“Vanderpump Rules” has parted ways with stars Jax Taylor and Brittany Cartwright.Taylor, one of the show’s original stars and its most controversial cast member, announced in an Instagram post on Friday that he and his new wife would not be returning for a 9th season of the Bravo reality series.“The last 8 years on ‘Vanderpump Rules’ have been some of the most challenging, rewarding and fulfilling years of my life,” he wrote. “Although this is difficult to share, Brittany and I will not be returning for another season of Vanderpump Rules. We are excited to take this time to focus on our growing family and share with you our new endeavors.”Taylor thanked Bravo, his castmates and producers Evolution, telling fans to “stay tuned” for his next steps.Also Read: Stassi Schroeder, Kristen Doute Fired From 'Vanderpump Rules' After Racist Posts ResurfaceEarlier this summer, “Vanderpump Rules” axed two of its main stars, Stassi Schroeder and Kristen Doute, after racist posts resurfaced of them reporting a black castmate to police for a crime she did not commit. At the time, fans also called out Taylor for having made similar statements about the same cast member, Faith Stowers.Originally a spinoff of “Real Housewives of Beverly Hills” centered around star Lisa Vanderpump and the employees of her portfolio of restaurants, “Vanderpump Rules” has since evolved into a hit franchise in its own right, with cast members like Schroeder and Taylor emerging as breakout stars. The most recent season centered around the planning of Taylor and Cartwright’s wedding and was criticized by fans and critics alike as a series in need of a cast shakeup.Since the conclusion of Season 8 back in June, “Vanderpump Rules” has dropped a total of six full-time or recurring cast members: Taylor, Cartwright, Schroeder and Doute, as well as Max Boyens and Brett Caprioni. View this post on Instagram A post shared by Jax (@mrjaxtaylor)Read original story Jax Taylor, Brittany Cartwright Depart ‘Vanderpump Rules’ At TheWrap
David Sheehan, a veteran Los Angeles entertainment journalist and broadcaster, whose legendary career spanned across four decades, has died. He was 82.According to the Los Angeles Times, Sheehan had been battling cancer for years and passed awat on Tuesday at UCLA Ronald Reagan Medical Center from complications of a stroke he suffered last week.Coined the “Dean of Hollywood Entertainment Reporters,” Sheehan was a founding member of the Broadcast Film Critics Association (now Critics Choice Association).Sheehan started his career and broke ground as the first entertainment interviewer and reviewer on Los Angeles television when he joined CBS in 1970. Sheehan would work there for 14 years, and then spent a decade working at NBC. During his stint at NBC, Sheehan both produced and hosted a series of syndicated network entertainment specials including “Macho Men at the Movies” and “Hollywood’s Leading Ladies.” Sheehan would return to CBS for another 10-year stint from 1994 to 2004.“He interviewed EVERYONE and became such a fixture that he enjoyed decades-long relationships with many of Hollywood’s biggest stars,” the Critics Choice Association says in a statement to TheWrap. “His popular interview compilation specials were syndicated from coast to coast, making him among the most successful and most widely known of our members.”David Sheehan is survived by his children, Brian, Shannon, Kelly, and a grandchild.Read original story David Sheehan, Veteran LA Entertainment Journalist and Broadcaster, Dies at 82 At TheWrap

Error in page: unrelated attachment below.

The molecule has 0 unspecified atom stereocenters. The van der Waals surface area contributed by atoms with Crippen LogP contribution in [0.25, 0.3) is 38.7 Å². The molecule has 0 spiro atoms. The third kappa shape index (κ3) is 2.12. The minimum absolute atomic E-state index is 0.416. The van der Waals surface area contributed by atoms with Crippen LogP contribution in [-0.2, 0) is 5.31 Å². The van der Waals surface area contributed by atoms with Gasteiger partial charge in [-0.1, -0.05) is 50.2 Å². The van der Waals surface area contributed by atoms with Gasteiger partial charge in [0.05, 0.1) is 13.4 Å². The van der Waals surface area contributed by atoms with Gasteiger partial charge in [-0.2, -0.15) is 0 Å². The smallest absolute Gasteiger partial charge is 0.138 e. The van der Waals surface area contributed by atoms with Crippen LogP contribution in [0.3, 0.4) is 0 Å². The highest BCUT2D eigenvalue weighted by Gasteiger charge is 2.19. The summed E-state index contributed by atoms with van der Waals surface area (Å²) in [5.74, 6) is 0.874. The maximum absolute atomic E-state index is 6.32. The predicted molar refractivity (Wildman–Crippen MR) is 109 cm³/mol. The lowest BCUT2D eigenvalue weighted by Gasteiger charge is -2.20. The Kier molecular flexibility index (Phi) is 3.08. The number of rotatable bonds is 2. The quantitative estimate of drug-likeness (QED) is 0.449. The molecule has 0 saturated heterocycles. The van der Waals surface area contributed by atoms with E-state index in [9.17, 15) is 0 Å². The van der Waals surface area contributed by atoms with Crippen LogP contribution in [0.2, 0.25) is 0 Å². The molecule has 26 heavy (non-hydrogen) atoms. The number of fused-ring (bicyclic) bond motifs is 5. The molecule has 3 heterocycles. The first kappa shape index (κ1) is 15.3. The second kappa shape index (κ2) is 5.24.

Magic Castle, the exclusive club for magicians in Los Angeles, is facing accusations of sexual assault, harassment, discrimination and racism leveled against its management, members and performers.As detailed in an extensive report from the Los Angeles Times on Friday, former employees said they reported instances of sexual harassment and assault to Magic Castle managers, who they said did nothing in response and later retaliated against them for speaking up.Randy Sinnott Jr., the president of the organization’s board of directors, told The Times in a statement, “The Academy of Magical Arts and its Board work to provide a safe and welcoming environment and experience. All claims brought to the attention of the Board or management are treated seriously and professionally.”Also Read: MGM Board Chair Kevin Ulrich Accused of Sexual Assault in Since-Dismissed LawsuitAccording to the Times, the academy was sued four times between 2011-2019 by former employees for allegedly violating the Fair Employment and Housing Act. One of those ex-employees is Stephanie Carpentieri, a former waitress at the Castle, who claimed in a 2019 lawsuit that she was sexually assaulted by a busboy while at work, and also faced verbal and physical abuse from a dining room manager. She told the Times that her supervisors never took action, and said she was fired in retaliation. The academy, the busboy and Carpentieri’s boss all denied her allegations. Her case is set to go to trial in August 2021.Carpentieri told the Times, “I do have hope that shining a light on this stuff will make a change, because the Magic Castle … should not be tarnished by this atmosphere of violence and harassment.”In another case, a former bartender, Terry Lee Lamair, said the Castle ignored complaints that a co-worker had sexually harassed her. She told the Times that instead of doing anything to stop the abuse, a supervisor joined in by repeatedly referring to her vagina as the “Grand Canyon.” Lamair sued the Castle in 2013.Also Read: Harvey Weinstein Sued by Miriam Haley for Sexual AssaultCarpentieri said the culture at the Castle is one of “not believing women” — a sentiment echoed by magician Chris Hannibal, who told the Times he’s seen female guests treated like “prey or props” while volunteering to participate in live shows. One guest, Andrea Kemp, recalled to The Times that during a 2018 visit to the Castle, a magician named Charles Chavez “invaded” her personal space against her repeated objections and asked her to rub a card against her breasts. Chavez was later stripped of his membership and banned from the castle.The Times also spoke to former Black employees of the Castle who said racial slurs were regularly used by white staffers. One former cook, Brian Turner, told The Times, “It was a whole lot of N-bombs being dropped all day, every day. It was very uncomfortable.”In a June 5 Facebook post, the Castle’s board of directors addressed concerns about how it handles issued related to race, writing, “We admit our own past shortcomings in this area. We will work steadfastly for a more diverse and inclusive club in our membership, our performers, our staff, and our outreach.”Also Read: 3 Years After MeToo, Two-Thirds of Women Experience Harassment in Hollywood, Anita Hill-Led Survey FindsIt was additional dialogue on Facebook over the summer, the Times reports, that ultimately pushed the academy’s board of directors to launch an investigation into “alleged inappropriate workplace conduct.” On Oct. 14, the board shared a statement saying that its findings “were serious and broad-spanning, covering management, culture, human resources, operational systems and processes and the need for systemic change.” Sinnott said that the organization is working with a management consulting firm to implement new changes “over the coming months,” though it’s unclear what exactly those changes will entail.Meanwhile, the Magic Castle has been temporarily shuttered because of the COVID-19 pandemic. According to the Times, since its closure in March, the Castle has laid off about 95% of its staff, or 189 people, and has reported losses topping $300,000. No reopening date has been set.Read original story Magic Castle Embroiled in Accusations of Sexual Assault and Discrimination At TheWrap